- In a 2010 survey, 8.9% of adults over 12 years old reported they had used drugs.
- Nearly 15 million people have used marijuana, or about 6% of the population. Cocaine, the second-most abused illegal drug, had much lower rates of use than marijuana: about 2.5 million people.
- Between 2008 and 2010, young adults aged 18-25 had the most drastic increase in drug use, going from 19.6% in 2008 to 21.5% in 2010.
- Drug-related illnesses and injuries are the fourth-leading cause of death for adults between 25 and 49 years old.
Although there are many privately-funded drug surveys, the most important studies are conducted by government public health agencies. The Substance Abuse and Mental Health Services Administration (SAMHSA) conducts a study each year called the National Survey on Drug Use and Health (NSDUH), which polls about 70,000 people over the age of 12 on their use of drugs, including tobacco, alcohol and illegal drugs.
Monitoring the Future (MTF) is a long-term study of high school students that surveys nearly 50,000 eighth, tenth and twelfth-graders in the United States. The survey, sent out yearly, asks about drug use as well as other issues affecting teens. Monitoring the Future was established in 1975.
Because these studies are so extensive and poll thousands of people each year, it takes about one year to fully analyze them, meaning that current statistics are usually about one year behind. The most current drug use statistics for 2013 are from 2009-2011.
Individual Drugs and Their Rates of Use
Despite an overall increase in the number of drug users, some drugs are demonstrating less use than in previous years, while some are demonstrating more widespread use.
Increased use of marijuana among all age groups is one important cause of the increased rates of overall drug use.
- In 2011, the average age of first marijuana use is between 17 and 18 years old. This is down slightly from 18.4 years of age in 2010, meaning that more young teens and children tried marijuana for the first time in 2011.
- In 2010, marijuana use had increased from less than 5% of adults using it in 2008 to nearly 7% using it in 2010.
- Possible explanations for increased marijuana use are decriminalization measures in many states and the legalization of marijuana for medical use in other states.
- In 2012, two states, Washington and Colorado, legalized marijuana for recreational use, which may increase the rates of illicit marijuana use in other states.
Illicit use of prescription medication rose dramatically in the middle to late 2000’s, peaking in 2009. Medications that are commonly abused are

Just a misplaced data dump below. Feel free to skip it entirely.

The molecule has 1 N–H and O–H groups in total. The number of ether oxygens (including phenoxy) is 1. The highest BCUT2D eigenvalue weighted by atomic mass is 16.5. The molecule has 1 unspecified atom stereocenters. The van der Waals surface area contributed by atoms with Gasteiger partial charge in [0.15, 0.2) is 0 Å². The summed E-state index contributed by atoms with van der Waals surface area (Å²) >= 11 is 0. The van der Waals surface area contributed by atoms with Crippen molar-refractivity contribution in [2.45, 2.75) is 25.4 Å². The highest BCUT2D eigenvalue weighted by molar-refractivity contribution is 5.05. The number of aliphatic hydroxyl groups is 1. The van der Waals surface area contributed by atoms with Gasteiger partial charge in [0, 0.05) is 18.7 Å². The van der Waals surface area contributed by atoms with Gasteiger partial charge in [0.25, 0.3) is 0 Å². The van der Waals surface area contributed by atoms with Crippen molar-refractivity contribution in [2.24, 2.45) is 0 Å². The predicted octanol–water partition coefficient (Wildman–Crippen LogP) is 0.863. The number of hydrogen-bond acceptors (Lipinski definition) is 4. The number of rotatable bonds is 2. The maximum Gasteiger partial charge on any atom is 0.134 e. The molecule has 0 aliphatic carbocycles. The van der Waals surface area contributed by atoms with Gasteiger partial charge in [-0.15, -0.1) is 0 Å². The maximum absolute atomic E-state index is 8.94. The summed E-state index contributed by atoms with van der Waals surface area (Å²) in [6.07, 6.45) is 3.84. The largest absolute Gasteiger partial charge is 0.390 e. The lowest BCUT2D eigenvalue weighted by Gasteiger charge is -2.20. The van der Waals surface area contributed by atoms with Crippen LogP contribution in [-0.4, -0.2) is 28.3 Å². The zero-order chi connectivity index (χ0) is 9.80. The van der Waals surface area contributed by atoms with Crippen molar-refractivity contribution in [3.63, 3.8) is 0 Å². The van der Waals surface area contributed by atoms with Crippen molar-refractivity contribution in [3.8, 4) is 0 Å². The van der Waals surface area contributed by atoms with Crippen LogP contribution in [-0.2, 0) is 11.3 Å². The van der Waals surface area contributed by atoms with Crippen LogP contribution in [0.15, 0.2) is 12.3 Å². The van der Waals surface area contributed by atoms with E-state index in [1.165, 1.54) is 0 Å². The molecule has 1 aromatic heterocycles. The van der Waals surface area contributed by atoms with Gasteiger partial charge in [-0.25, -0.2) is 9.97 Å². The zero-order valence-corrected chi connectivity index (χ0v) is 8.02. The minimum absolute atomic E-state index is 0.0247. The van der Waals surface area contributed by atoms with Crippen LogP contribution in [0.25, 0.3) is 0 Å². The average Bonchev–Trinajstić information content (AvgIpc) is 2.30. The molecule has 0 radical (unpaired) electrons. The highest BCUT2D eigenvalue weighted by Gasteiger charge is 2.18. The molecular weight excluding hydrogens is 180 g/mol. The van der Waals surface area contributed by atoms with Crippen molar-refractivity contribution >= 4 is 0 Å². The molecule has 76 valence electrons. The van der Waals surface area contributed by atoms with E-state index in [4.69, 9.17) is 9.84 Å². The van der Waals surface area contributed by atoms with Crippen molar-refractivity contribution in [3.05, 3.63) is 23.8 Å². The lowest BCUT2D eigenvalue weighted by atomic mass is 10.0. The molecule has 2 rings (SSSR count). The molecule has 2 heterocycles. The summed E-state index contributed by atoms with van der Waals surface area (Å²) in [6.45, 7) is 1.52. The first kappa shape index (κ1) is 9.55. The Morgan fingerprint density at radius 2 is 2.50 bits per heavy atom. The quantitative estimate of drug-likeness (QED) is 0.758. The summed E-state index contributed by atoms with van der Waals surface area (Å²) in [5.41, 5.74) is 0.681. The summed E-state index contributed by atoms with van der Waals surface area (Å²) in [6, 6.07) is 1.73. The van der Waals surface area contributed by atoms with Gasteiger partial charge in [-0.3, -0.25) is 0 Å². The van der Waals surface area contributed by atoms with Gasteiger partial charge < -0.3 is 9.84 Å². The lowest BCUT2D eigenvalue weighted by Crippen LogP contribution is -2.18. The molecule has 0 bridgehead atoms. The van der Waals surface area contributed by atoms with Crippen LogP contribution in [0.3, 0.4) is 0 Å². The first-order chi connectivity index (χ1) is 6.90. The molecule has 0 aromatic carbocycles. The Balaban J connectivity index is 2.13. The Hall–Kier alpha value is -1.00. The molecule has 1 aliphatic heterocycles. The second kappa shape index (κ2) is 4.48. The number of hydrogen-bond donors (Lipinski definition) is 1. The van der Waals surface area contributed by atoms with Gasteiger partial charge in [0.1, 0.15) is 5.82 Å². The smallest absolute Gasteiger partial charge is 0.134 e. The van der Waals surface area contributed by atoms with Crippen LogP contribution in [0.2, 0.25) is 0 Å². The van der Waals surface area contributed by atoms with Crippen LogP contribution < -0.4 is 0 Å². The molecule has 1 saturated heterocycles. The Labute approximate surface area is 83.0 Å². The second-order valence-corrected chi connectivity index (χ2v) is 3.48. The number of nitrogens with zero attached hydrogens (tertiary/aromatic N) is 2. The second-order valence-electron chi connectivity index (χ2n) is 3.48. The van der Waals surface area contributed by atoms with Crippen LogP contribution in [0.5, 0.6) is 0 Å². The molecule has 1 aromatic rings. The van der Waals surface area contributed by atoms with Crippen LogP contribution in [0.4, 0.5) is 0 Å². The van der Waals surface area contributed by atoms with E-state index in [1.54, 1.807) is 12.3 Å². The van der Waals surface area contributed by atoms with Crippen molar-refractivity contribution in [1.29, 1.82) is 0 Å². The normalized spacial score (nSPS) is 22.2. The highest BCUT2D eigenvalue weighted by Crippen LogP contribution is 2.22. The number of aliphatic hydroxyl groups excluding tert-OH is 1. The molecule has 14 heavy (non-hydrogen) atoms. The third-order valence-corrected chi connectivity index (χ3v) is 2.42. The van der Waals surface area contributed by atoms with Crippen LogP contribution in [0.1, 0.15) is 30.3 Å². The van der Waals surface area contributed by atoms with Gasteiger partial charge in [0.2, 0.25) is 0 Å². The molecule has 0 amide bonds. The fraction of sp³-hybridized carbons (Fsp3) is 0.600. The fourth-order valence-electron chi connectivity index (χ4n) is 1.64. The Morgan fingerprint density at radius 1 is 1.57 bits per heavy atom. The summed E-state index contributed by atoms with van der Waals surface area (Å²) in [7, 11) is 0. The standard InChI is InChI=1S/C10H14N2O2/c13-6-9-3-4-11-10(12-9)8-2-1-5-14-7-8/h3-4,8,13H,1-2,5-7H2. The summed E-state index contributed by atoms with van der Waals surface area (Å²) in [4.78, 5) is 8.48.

- pain medications, especially opiates
- stimulants used to treat ADD/ADHD
Methamphetamine is also included in this category since it is prescribed for several medical conditions.
- In 2009, about 21% of people over 12 reported having used prescription drugs.
- Over 30% of teenagers who use drugs say that their first illicit drug use was some kind of prescription medication.
- Young adults between 18 and 25 years old abuse prescription drugs more than any other age group. In 2011, over 23% of young adults said they had abused prescription drugs.
- Young adults die more frequently as a result of prescription drug abuse than other age groups. In 2010, nearly 3,000 young adults died as a result of medication abuse.
- In 2010, nearly 50,000 people between 18 and 25 years old were admitted to treatment programs for prescription drug addictions, and over 190,000 needed an emergency room visit.
Overall cocaine use in 2011 was about the same as 2009 and 2010. The one statistically significant change in cocaine use was a decrease in use by young adults aged 18-25.
- 14.9% of adults 18-25 had used cocaine in 2009. In 2010, this number decreased to 13.4% and decreased again in 2011 to 12.4%.
- The average age of first use is about 20 years old. 75% of people are over 18 years old when they try cocaine for the first time.
- There are about 2 million people addicted to cocaine.
- Nearly half of emergency room visits are cocaine-related injuries and illnesses.
- Cocaine deaths are the most common illicit drug-related deaths in the United States. Three times as many people die from cocaine-related problems than any other illegal drug.
- About 10% of people who use cocaine will develop an addiction to it.
- Heroin use nearly doubled between 2005 and 2011, from about 90,000 users in 2005 to 178,000 users in 2011. The number of heroin users in 2011 was actually lower than in 2009, when it was 187,000.
- About 13% of eighth-graders and 30% of twelfth-graders say they can easily obtain heroin if they wanted to.
- Heroin use increased in teenagers 12-17, from .2% of teens reporting heroin use in 2010 to .3% in 2011. Heroin use among adults was unchanged from 2010 to 2011.
- Half of accidental drug deaths in 2008 were related to heroin use.
The most commonly-abused drugs are seeing little change in their overall use. The use of some drugs, such as cocaine, is decreasing among certain age groups, but overall drug use still remains a significant public health risk in the United States. Substance abuse causes around $11 billion in health care costs, and a further $193 billion in crime, missed work and other damages. With rates of marijuana, heroin and prescription drug use steadily climbing, even more serious consequences of widespread substance abuse could be on the horizon, including higher rates of death, injury and health care and economic costs.